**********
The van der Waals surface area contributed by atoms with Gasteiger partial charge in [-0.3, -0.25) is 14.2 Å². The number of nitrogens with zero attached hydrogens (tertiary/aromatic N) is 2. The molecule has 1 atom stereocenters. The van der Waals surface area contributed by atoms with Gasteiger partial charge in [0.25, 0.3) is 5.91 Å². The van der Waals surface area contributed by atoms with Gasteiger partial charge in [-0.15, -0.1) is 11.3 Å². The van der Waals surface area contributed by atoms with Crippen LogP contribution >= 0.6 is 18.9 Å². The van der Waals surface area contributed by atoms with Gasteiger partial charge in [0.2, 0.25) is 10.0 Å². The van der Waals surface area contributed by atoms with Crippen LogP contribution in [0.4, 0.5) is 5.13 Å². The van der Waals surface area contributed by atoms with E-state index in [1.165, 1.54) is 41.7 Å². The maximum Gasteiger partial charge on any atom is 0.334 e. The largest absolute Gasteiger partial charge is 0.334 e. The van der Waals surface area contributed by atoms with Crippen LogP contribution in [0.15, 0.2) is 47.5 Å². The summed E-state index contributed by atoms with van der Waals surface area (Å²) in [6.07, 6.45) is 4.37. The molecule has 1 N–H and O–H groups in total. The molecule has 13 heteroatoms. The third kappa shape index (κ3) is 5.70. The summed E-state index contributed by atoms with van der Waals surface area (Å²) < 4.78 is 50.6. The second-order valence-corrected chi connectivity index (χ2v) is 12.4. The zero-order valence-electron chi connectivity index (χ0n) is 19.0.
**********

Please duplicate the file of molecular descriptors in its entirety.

The van der Waals surface area contributed by atoms with Gasteiger partial charge in [-0.3, -0.25) is 14.2 Å². The number of nitrogens with zero attached hydrogens (tertiary/aromatic N) is 2. The molecule has 1 atom stereocenters. The van der Waals surface area contributed by atoms with Gasteiger partial charge in [0.25, 0.3) is 5.91 Å². The van der Waals surface area contributed by atoms with Gasteiger partial charge in [-0.15, -0.1) is 11.3 Å². The van der Waals surface area contributed by atoms with Crippen LogP contribution >= 0.6 is 18.9 Å². The van der Waals surface area contributed by atoms with Gasteiger partial charge in [0.2, 0.25) is 10.0 Å². The van der Waals surface area contributed by atoms with Crippen LogP contribution in [0.4, 0.5) is 5.13 Å². The van der Waals surface area contributed by atoms with E-state index in [1.165, 1.54) is 41.7 Å². The maximum Gasteiger partial charge on any atom is 0.334 e. The largest absolute Gasteiger partial charge is 0.334 e. The van der Waals surface area contributed by atoms with Crippen LogP contribution in [0.15, 0.2) is 47.5 Å². The summed E-state index contributed by atoms with van der Waals surface area (Å²) in [6.07, 6.45) is 4.37. The molecule has 1 N–H and O–H groups in total. The molecule has 13 heteroatoms. The third kappa shape index (κ3) is 5.70. The summed E-state index contributed by atoms with van der Waals surface area (Å²) < 4.78 is 50.6. The second-order valence-corrected chi connectivity index (χ2v) is 12.4. The zero-order valence-electron chi connectivity index (χ0n) is 19.0.